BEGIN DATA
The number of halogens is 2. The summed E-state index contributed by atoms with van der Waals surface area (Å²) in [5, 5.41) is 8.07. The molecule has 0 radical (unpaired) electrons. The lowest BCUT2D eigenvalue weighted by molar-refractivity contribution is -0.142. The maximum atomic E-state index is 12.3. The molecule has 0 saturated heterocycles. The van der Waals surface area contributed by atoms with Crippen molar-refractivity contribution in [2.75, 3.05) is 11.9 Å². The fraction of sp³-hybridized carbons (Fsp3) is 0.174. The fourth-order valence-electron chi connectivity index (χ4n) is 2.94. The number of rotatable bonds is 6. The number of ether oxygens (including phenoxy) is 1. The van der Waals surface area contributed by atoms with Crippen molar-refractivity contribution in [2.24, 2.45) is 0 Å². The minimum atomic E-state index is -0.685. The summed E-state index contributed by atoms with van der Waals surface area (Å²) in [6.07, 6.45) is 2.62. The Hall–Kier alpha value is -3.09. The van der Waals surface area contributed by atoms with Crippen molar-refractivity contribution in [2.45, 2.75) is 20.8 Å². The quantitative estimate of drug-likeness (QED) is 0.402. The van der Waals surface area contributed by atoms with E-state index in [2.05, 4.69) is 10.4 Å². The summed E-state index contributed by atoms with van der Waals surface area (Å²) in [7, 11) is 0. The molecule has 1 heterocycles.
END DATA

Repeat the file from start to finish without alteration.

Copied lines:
The number of halogens is 2. The summed E-state index contributed by atoms with van der Waals surface area (Å²) in [5, 5.41) is 8.07. The molecule has 0 radical (unpaired) electrons. The lowest BCUT2D eigenvalue weighted by molar-refractivity contribution is -0.142. The maximum atomic E-state index is 12.3. The molecule has 0 saturated heterocycles. The van der Waals surface area contributed by atoms with Crippen molar-refractivity contribution in [2.75, 3.05) is 11.9 Å². The fraction of sp³-hybridized carbons (Fsp3) is 0.174. The fourth-order valence-electron chi connectivity index (χ4n) is 2.94. The number of rotatable bonds is 6. The number of ether oxygens (including phenoxy) is 1. The van der Waals surface area contributed by atoms with Crippen molar-refractivity contribution in [2.24, 2.45) is 0 Å². The minimum atomic E-state index is -0.685. The summed E-state index contributed by atoms with van der Waals surface area (Å²) in [6.07, 6.45) is 2.62. The Hall–Kier alpha value is -3.09. The van der Waals surface area contributed by atoms with Crippen molar-refractivity contribution in [2.45, 2.75) is 20.8 Å². The quantitative estimate of drug-likeness (QED) is 0.402. The van der Waals surface area contributed by atoms with E-state index in [2.05, 4.69) is 10.4 Å². The summed E-state index contributed by atoms with van der Waals surface area (Å²) in [7, 11) is 0. The molecule has 1 heterocycles.